60 min t s , h, k t * ^ ( 15 , 45 ) , H r ( 15 ) , T a ( 40 ) , k t * ( 45 )
75 min ω s , h, k t * ^ ( 60 ) , p a ( 5 , 10 , 20 ) , T a ( 10 , 55 ) , H r ( 10 , 15 ) , W s ( 60 )
90 min ω s , k t * ^ ( 30 , 45 , 75 )
105 min ω s , k t * ^ ( 45 , 60 , 90 )
120 min M o n t h , k t * ^ ( 105 ) , k t * ( 25 ) , H r ( 30 , 35 ) , T a ( 40 )
Table 6. Comparison of state-of-the-art methods applied to intraday solar irradiance forecasting for Surface Radiation Network (SURFRAD) weather stations (best values in bold).
Table 6. Comparison of state-of-the-art methods applied to intraday solar irradiance forecasting for Surface Radiation Network (SURFRAD) weather stations (best values in bold).
F.H.MethodDesert Rock Pennsylv. SU Bondville Sioux Falls
RMSEMAERMSEMAERMSEMAERMSEMAE
Regression84.451.489.155.381.149.370.944.9
15Freq. Domain84.251.091.056.182.550.173.946.5
G P e n s 68.331.681.746.972.040.867.637.7
Regression105.666.6112.674.1102.367.691.559.7
30Freq. Domain108.163.0112.073.2102.266.992.160.3
G P e n s 89.044.7105.465.890.656.286.552.8
Regression119.976.5127.387.1116.980.3106.371.3
45Freq. Domain119.171.7125.186.1114.578.8106.669.4
G P e n s 97.450.5115.274.0100.964.296.560.5
Table 7. Comparison of training time required for each machine learning (ML) method, evaluated for the Goiania dataset (best values in bold).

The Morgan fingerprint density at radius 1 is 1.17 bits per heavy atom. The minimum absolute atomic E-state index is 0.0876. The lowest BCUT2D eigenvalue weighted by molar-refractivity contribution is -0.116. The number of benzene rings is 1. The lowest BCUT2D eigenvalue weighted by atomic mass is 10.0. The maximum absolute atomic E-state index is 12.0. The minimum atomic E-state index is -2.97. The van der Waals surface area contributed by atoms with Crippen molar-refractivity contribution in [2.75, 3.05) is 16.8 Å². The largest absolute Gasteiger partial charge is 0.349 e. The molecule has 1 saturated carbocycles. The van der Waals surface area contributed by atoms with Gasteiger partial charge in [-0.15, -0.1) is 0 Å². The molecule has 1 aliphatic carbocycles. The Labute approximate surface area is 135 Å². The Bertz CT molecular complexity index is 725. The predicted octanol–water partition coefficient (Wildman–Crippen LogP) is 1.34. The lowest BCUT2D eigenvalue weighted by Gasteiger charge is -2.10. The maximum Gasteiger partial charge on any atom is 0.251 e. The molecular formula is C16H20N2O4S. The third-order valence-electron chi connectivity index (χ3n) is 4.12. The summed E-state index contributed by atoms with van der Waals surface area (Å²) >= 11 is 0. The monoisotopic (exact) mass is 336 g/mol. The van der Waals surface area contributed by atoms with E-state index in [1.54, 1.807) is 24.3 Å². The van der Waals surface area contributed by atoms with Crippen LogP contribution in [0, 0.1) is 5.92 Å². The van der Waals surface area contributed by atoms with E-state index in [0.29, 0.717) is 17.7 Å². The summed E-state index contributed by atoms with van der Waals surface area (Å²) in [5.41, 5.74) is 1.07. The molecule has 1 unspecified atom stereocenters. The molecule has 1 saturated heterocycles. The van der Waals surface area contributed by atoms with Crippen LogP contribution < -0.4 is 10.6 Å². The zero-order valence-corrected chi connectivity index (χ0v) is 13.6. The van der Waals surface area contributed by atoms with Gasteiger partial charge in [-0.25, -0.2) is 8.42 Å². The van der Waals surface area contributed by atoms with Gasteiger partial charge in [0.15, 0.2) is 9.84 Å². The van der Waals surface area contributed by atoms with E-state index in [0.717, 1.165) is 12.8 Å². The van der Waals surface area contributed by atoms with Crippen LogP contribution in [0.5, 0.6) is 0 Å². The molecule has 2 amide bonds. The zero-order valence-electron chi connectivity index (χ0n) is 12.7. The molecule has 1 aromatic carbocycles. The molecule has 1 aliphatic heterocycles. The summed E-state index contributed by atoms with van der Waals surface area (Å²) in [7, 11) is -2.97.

Table 7. Comparison of training time required for each machine learning (ML) method, evaluated for the Goiania dataset (best values in bold).
ML MethodF.H.
153045607590105120
GP3.623.363.243.403.503.713.433.42
ANN0.890.470.440.340.350.450.390.35

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Mendonça de Paiva, G.; Pires Pimentel, S.; Pinheiro Alvarenga, B.; Gonçalves Marra, E.; Mussetta, M.; Leva, S. Multiple Site Intraday Solar Irradiance Forecasting by Machine Learning Algorithms: MGGP and MLP Neural Networks. Energies 2020, 13, 3005. https://doi.org/10.3390/en13113005

AMA Style

Mendonça de Paiva G, Pires Pimentel S, Pinheiro Alvarenga B, Gonçalves Marra E, Mussetta M, Leva S. Multiple Site Intraday Solar Irradiance Forecasting by Machine Learning Algorithms: MGGP and MLP Neural Networks. Energies. 2020; 13(11):3005. https://doi.org/10.3390/en13113005

Chicago/Turabian Style

Mendonça de Paiva, Gabriel, Sergio Pires Pimentel, Bernardo Pinheiro Alvarenga, Enes Gonçalves Marra, Marco Mussetta, and Sonia Leva. 2020. "Multiple Site Intraday Solar Irradiance Forecasting by Machine Learning Algorithms: MGGP and MLP Neural Networks" Energies 13, no. 11: 3005. https://doi.org/10.3390/en13113005